If the document has a four-character creator type that matches an app:

Give preference to apps on the boot volume.

Give preferences to apps residing on local volumes vs. ones on remote volumes.

If two or more files and an app still meet the criteria, give preference to the newest version.

What Could Go Wrong?
For the most part, Launch Services and its database provide a robust and reliable service for managing app and document associations. But as we all know, sometimes things can go wrong. Some of the most common problems encountered include:

  • Wrong document icon: The most common form this problem takes is a document file having a generic icon when it should have an icon associated with the app that was used to create it. Other possible icon issues include a document having an icon from another app, and not the one you used to create it.
  • Recent Items menu or Recent Items Dock stacks being incorrect: The Recent Items listing isn’t showing the correct app or doc, or isn’t being updated when you open an app or doc.
  • Open With menu: If the Finder’s File, Open With menu or the contextual (right-click a file icon) Open With menu is displaying duplicate entries, or one or more apps are being listed that should not be used to open the document type.
  • Wrong app associated with a document: This is similar to the Open With problem listed above, but in this case, the problem occurs because an app you used to use has been removed from your Mac, and the Launch Services database, for an unknown reason, wasn’t correctly updated.

(If the Open With menu is showing duplicate apps, incorrect apps for the file type, or apps no longer installed on your Mac, it may be time to rebuild the Launch Services database.)

Rebuilding Launch Services Database
Any of the above issues can usually be fixed by rebuilding the Launch Services database. You’ll find instructions for two different methods of rebuilding the database in the Rocket Yard guide: Quick Tip: Managing macOS File Associations.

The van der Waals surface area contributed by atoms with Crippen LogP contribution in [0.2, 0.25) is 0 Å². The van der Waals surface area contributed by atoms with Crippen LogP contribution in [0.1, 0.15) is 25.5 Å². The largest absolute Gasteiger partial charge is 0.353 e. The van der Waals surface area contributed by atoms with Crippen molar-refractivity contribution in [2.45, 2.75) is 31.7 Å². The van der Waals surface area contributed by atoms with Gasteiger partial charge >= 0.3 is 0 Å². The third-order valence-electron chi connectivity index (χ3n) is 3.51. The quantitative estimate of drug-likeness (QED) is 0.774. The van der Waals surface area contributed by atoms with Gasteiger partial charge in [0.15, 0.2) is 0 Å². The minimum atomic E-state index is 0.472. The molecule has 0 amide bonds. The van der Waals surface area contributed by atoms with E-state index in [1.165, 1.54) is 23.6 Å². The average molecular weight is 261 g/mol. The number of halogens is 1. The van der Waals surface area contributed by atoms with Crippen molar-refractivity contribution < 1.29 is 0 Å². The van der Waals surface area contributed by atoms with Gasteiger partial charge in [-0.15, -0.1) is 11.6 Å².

If you’re running into an issue where an app continues to show up as either the default or a recommended app in the Open With menu, but the app isn’t one that should be used to open the document type, or is one you don’t wish to ever use, you can manually remove that app’s association with the document and prevent it from ever appearing in the Open With list again.

Remove a Single App from the Open With Menu
The technique to remove a single app from the Open With list requires you to edit the app’s Info.plist file and rebuild the Launch Services Database. Essentially, you’re removing a file extension type that the app in question knows how to work with. By eliminating the extension type from the app’s Info.plist, you make the app blind to the removed file type.

One common reason for doing this is to prevent an app from opening to edit or view a specific file type. For instance, you may normally use Photoshop to work with most graphics file types, but you prefer a different app for viewing PDF files.

Normally, you would use the option to create a User-Specified binding, as outlined above, to make sure those PDF image files are opened in your preferred app. But creating a User-Specified binding won’t keep the original app from being included in the Open With menu. If an app showing up in the Open With menu is really an issue for you, you can remove it using the following technique.